Humans kill an overwhelming number of animals every year. More than 56 billion are killed for food alone, excluding sea animals. This death rate amounts approximately 3,000 animals dying a second worldwide. These statistics are devastating and shocking and doesn’t even include the animals killed for fashion or research and testing.

As an animal lover, hearing these statistics can be absolutely devastating, but it is extremely important to remember that despite all the cruelty, there is also an incredible amount of good being done by unrelenting animal advocates. In fact, we have made many positive strides forward to help animals across the world. Many places are beginning to institute bans on a wide variety of animals products viewed as the worst of the worst. These changes are making an impact worldwide, and are an example that the rest of the world should follow. The examples below show there’s a light at the end of the tunnel for animals, and will hopefully provide motivation for people to continue similar work.

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1. Fur is Out in West Hollywood!

Fur farmingFlickr

In 2013, West Hollywood banned selling fur clothes. High-end boutiques were not happy about the change, but the animals definitely were. Some boutiques even protested via their pro-fur windows displays. While the ban may hurt some of their pocket books, this seems a small price to pay for animals to keep their own coats.

2. Foie Gras Ban in Sao Paulo

Foie Gras No Worse Than the Rest: Go With Your Gut, and Go Vegan

Sao Paulo, the largest city in Brazil, recently announced it would stop the selling and production of foie gras. Foie gras is produced by force-feeding ducks until their livers swell up to ten times the healthy size, a process that is extremely painful for the animals. This is not the first place to ban foie gras, and hopefully this trend will continue.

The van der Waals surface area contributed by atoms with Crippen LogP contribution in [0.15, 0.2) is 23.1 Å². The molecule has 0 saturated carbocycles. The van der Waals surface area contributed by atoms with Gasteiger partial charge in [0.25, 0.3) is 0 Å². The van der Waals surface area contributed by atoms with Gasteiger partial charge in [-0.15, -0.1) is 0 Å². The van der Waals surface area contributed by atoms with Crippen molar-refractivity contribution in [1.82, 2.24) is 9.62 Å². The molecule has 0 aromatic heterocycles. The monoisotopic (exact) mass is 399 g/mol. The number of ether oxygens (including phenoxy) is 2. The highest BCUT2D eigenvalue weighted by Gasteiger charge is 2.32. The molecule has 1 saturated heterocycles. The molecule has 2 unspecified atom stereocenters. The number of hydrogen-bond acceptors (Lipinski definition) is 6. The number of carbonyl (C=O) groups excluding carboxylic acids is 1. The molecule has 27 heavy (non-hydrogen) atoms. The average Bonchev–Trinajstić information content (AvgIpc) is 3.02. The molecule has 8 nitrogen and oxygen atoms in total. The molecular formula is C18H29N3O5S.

3. Cows Find Safe Haven in Maharashtra

Places that Have Banned Animal ProductsFlickr

 

India’s president recently approved a ban on the slaughter of cows, including a prohibition on eating and selling cows in Maharashtra. This western state in India includes Mumbai, which is India’s biggest city. The legislation, known as the Maharashtra Animal Preservation (Amendment) Bill, took 19 years to pass and includes a ban on killing bulls, bullocks, or even having beef. Seeing such a large country take a stand is certainly hopeful. Unfortunately, beef is still the country’s largest export, but that may change in the future as attitudes shift even more.

4. Europe Bans the Sale of Cosmetics Tested on Animals

Places that Have Banned Animal ProductsFlickr

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While animal testing is not exactly an animal product, it certainly is equally harmful to animals since it is painful and usually results in death. The European Coalition to End Animal Experiments pushed to end the sale of animal tested products in the European Union, and it succeeded in 2013. In March 2013, any cosmetics or hygiene related products tested on animals, including the individual ingredients, were outlawed in the European Union. Not only is this a success in terms of getting the products off the shelves, it also pressures companies to end animal testing as well as seek alternatives. 

5. Sharks Can Keep Swimming in California

Places That Have Banned Animal ProductsFlickr

 

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Shark Fin Soup, a traditional Chinese dish, has become notorious for its cruelty, for obvious reasons. California moved to ban this inhumane soup in 2011, citing the fact that the demand for shark fins in California increased the overall shark fin market demand. This was, unsurprisingly, contributing to the declining shark population. The legislation made selling or serving shark fin soup illegal. There was an immediate reaction on both sides, with opponents claiming it discriminated against the Chinese community among other arguments. Luckily, California successfully defended the ban.

6. Russia Bans Seal Slaughter

Places That Have Banned Animal ProductsFlickr

Most people are aware of the cruelty of hunting seals, particularly in Canada. In Russia, though, the harp seal hunt ended in 2009. A 2011 ban also stopped the import and export of seal skins. These actions were progressed due to a petition signed by 400,000 people in 2008 encouraging Russia to end harp seal hunts. See what an amazing impact people can have for animals!

Keep the Momentum Going!

Bans can seem overwhelming, and cause an immediate reaction, often negative, from people. This shouldn’t discourage you, though. There are a wide variety of places to start, but often the easiest and most accessible is a petition. A petition, along with an event to gain attention such as a small protest, can pave the way for reform. The examples in this article show that real change is possible with enough work and education.

Lead image source: Albert Herring/Wikimedia Commons